Not enough mental health beds available on P.E.I., Opposition claims

·3 min read
A lack of staff is to blame for what P.E.I.'s Opposition says is not enough spaces to treat islanders in mental distress.  (CBC - image credit)
A lack of staff is to blame for what P.E.I.'s Opposition says is not enough spaces to treat islanders in mental distress. (CBC - image credit)

The Official Opposition says government isn't moving fast enough to improve mental health care services on the Island.

Friday in the legislature, the Greens asked the governing Progressive Conservatives for an update on psychiatric services on the Island — specifically, how many mental health beds are currently open at the Queen Elizabeth Hospital's psychiatric unit and the Prince County Hospital.

Earlier this year government promised to open more beds, but Islanders are still waiting to know if that happened.

The Greens also sought details on P.E.I.'s new mobile mental health units, which have been operating for about two weeks, asking where patients who use the service are taken if they must be admitted to hospital, and how many mental health beds are available when they get there.

"The mobile unit is a noble support, but they are only the beginning, literally the beginning, of a crisis," said Opposition health critic Michele Beaton. "The need for mental health services on P.E.I. hasn't decreased, where are Islanders in need of treatment supposed to go?"

Government confirmed Friday the mobile mental health units have so far received 274 calls and been deployed 38 times, with fewer than 10 patients referred to an emergency department.

3 mental health beds on P.E.I. right now

According to Health PEI, currently 13 out of 14 mental health beds are full at the Prince County Hospital in Summerside.

Fourteen of 15 acute-care beds are full at the Hillsborough Hospital, P.E.I.'s psychiatric hospital in Charlottetown for patients with severe or longer-term mental illness. Four of the beds at this hospital are specifically for children and youth.

There is space for 20 beds in Unit 9 at the QEH in Charlottetown, but right now only 10 beds are available for mental health patients, and nine of those are full. The province said it is still working to hire a clinical lead to allow that number to go to 12.

That leaves three vacant available mental health beds across the province.

"The long and the short is staffing, the same as we have right across the board," said Health Minister Ernie Hudson. "But we're making strides and we're moving in the right direction."

"The fact there are any empty beds means our flow is better right now than it has been and access to beds is available," a provincial government spokesperson said in a follow-up email to CBC News.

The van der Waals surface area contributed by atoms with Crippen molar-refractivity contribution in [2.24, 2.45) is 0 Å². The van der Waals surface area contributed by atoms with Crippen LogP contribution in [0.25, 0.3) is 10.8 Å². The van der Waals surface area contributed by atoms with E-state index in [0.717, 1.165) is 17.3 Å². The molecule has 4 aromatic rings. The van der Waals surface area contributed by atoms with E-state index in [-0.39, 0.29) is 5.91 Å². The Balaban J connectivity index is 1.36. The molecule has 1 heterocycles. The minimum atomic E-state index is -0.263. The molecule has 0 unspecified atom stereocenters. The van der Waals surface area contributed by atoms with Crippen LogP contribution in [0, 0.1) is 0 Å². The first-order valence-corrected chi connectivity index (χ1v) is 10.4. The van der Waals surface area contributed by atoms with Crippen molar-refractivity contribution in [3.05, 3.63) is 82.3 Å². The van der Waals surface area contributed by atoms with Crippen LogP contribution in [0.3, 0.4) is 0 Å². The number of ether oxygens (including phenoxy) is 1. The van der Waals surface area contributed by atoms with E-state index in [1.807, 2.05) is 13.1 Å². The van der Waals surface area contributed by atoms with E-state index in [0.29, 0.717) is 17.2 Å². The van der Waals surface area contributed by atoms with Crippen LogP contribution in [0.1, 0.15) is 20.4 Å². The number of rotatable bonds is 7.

Hudson said there are several mental health services available to Islanders right now which they can access through the new mental health phone line: 1-833-553-6983.

P.E.I. Centre for Mental Wellbeing

Beaton said while government has announced new mental health initiatives, it's too focused on long-term solutions — she pointed to the recently-announced medical school at UPEI and the Centre for Mental Wellbeing.

CBC News
CBC News

The King government had promised in February the P.E.I. Centre for Wellbeing would be operational by this fall. It's to be a dedicated organization funded by, but independent of, government, that will work with community organizations like the Canadian Mental Health Association, PEERS Alliance, the Boys and Girls Club and others to create a co-ordinated network of services available for Islanders when they need them.

Late Friday afternoon, P.E.I.'s Health Department issued a statement saying the new centre will be launched "in the coming weeks.

"The centre will include funding that will be made available for community groups and non-profits this fiscal year to offer additional community mental health supports to Island residents," the statement said.

Beaton said the province should immediately focus on beefing up front-line supports for Islanders.

"Mental health patients need to be treated, they need the health care right now, and I mean planning for the future, that's all great, but if you don't have a solution for them today, tomorrow, this week then we're doing a disservice to them."

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